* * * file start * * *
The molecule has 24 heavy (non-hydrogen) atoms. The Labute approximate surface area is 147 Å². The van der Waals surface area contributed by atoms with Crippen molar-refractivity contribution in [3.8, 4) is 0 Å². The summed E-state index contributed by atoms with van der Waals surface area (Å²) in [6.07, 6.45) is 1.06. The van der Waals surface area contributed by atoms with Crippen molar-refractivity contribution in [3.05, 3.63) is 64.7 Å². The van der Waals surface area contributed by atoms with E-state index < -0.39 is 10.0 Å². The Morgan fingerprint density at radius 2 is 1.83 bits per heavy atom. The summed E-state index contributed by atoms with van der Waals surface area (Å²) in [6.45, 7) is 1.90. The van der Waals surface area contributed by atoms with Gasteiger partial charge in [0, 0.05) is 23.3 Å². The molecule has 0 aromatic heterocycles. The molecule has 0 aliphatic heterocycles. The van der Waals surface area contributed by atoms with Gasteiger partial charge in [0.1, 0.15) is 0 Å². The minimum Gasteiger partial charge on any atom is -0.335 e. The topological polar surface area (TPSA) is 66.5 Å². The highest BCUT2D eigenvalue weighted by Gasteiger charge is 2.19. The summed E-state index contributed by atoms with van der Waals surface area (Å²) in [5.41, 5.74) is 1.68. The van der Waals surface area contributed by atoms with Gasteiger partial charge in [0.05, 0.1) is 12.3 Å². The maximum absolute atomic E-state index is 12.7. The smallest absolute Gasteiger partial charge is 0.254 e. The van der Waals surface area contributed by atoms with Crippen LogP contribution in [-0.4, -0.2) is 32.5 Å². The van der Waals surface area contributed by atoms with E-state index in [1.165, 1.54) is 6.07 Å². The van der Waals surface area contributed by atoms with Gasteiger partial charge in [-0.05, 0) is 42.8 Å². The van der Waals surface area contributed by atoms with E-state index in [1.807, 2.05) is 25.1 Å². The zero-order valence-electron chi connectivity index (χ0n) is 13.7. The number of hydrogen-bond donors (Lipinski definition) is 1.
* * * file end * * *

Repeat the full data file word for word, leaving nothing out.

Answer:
The molecule has 24 heavy (non-hydrogen) atoms. The Labute approximate surface area is 147 Å². The van der Waals surface area contributed by atoms with Crippen molar-refractivity contribution in [3.8, 4) is 0 Å². The summed E-state index contributed by atoms with van der Waals surface area (Å²) in [6.07, 6.45) is 1.06. The van der Waals surface area contributed by atoms with Crippen molar-refractivity contribution in [3.05, 3.63) is 64.7 Å². The van der Waals surface area contributed by atoms with E-state index < -0.39 is 10.0 Å². The Morgan fingerprint density at radius 2 is 1.83 bits per heavy atom. The summed E-state index contributed by atoms with van der Waals surface area (Å²) in [6.45, 7) is 1.90. The van der Waals surface area contributed by atoms with Gasteiger partial charge in [0, 0.05) is 23.3 Å². The molecule has 0 aromatic heterocycles. The molecule has 0 aliphatic heterocycles. The van der Waals surface area contributed by atoms with Gasteiger partial charge in [0.1, 0.15) is 0 Å². The minimum Gasteiger partial charge on any atom is -0.335 e. The topological polar surface area (TPSA) is 66.5 Å². The highest BCUT2D eigenvalue weighted by Gasteiger charge is 2.19. The summed E-state index contributed by atoms with van der Waals surface area (Å²) in [5.41, 5.74) is 1.68. The van der Waals surface area contributed by atoms with Gasteiger partial charge in [0.05, 0.1) is 12.3 Å². The maximum absolute atomic E-state index is 12.7. The smallest absolute Gasteiger partial charge is 0.254 e. The van der Waals surface area contributed by atoms with Crippen LogP contribution in [-0.4, -0.2) is 32.5 Å². The van der Waals surface area contributed by atoms with E-state index in [1.165, 1.54) is 6.07 Å². The van der Waals surface area contributed by atoms with Gasteiger partial charge in [-0.05, 0) is 42.8 Å². The van der Waals surface area contributed by atoms with E-state index in [1.807, 2.05) is 25.1 Å². The zero-order valence-electron chi connectivity index (χ0n) is 13.7. The number of hydrogen-bond donors (Lipinski definition) is 1.